Today’s case is a 7 year old domestic shorthairÂ cat with chronic cough.
On thoracic radiographs, here is collapse of the right middle lung lobe with evidence of the lobar sign on this lateral projection. In addition there are interstitial to alveolar infiltrates in the ventral thorax worse on the right side. The cardiovascular structures appear within normal limits. The trachea is diffusely small in size and the wall appears thickened. There is a diffuse bronchial pattern.
The CT images show that there is severe thickening of the lobar bronchi to the cranial lobes, and also of the proximal portions of the mainstem bronchi. The right cranial lobar bronchus is bronchiectatic, and a large intraluminal soft tissue occlusion is identified peripherally. Multiple other peripheral airways reveal intraluminal soft tissue accumulation. The right middle lobe is collapsed. There are multifocal patchy areas of interstitial and peribronchial infiltrates throughout all lung lobes, but most severe within the caudal lobes.
Chronic inflammatory disease with bronchiectasis
Bronchoscopy showed moderate to severe tracheal erosions just distal to the larynx. There was extremely thickened mucosa throughout the entire trachea with a redundant tracheal membrane. Grade 1/4 tracheal collapse was seen throughout its length. Marked mucus accumulation was seen in the mid region of the trachea with a slight stenosis at ~ the level of the thoracic inlet. Bronchoscopy also revealed severe blunting at the carina. Many airways could not be entered because of mucus plugging or stenosis, and bronchiectasis could not be directly visualized.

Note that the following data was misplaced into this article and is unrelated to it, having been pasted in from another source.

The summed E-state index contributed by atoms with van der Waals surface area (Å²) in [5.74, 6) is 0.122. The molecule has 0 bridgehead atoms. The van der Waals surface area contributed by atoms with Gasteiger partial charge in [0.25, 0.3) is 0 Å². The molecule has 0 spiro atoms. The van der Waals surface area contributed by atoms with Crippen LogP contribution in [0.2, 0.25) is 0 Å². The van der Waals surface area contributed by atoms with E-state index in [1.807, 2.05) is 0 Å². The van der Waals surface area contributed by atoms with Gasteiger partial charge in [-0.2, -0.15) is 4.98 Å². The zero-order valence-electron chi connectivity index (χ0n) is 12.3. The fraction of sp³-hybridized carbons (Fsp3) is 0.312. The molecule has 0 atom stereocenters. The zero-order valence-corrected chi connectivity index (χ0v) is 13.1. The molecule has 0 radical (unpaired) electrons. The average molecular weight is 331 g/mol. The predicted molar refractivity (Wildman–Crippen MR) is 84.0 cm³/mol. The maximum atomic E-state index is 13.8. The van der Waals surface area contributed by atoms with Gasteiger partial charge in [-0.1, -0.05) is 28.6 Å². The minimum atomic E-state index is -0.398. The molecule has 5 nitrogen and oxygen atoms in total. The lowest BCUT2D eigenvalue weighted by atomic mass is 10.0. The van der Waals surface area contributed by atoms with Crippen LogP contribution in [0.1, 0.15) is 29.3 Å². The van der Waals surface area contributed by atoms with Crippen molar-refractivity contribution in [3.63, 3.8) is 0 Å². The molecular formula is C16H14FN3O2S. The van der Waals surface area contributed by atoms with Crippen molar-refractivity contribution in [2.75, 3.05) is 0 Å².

BAL of 2 sites revealed increased cellularity (1700-1800 cells) with increased numbers/percentages of neutrophils (5-15%). Mild previous hemorrhage was noted and the BAL sample revealed no bacteria on cytology. Because the larger airways appeared to be more severely affected than the bronchoalveolar compartment, a sample of tracheobronchial mucus was submitted for cytology, which contained large numbers of neutrophils, with many lysed cells and streams of DNA. Many neutrophils contained short rods to coccobacilli. BAL cultures for aerobic, anaerobic, and Mycoplasma species were negative.
The bronchiectasis indicates that the airway disease is chronic and irreversible, and will probably predispose the cat to recurrent pneumonia. Treatment plans include nebulization and antibiotics as needed.
Case originally posted on December 27, 2007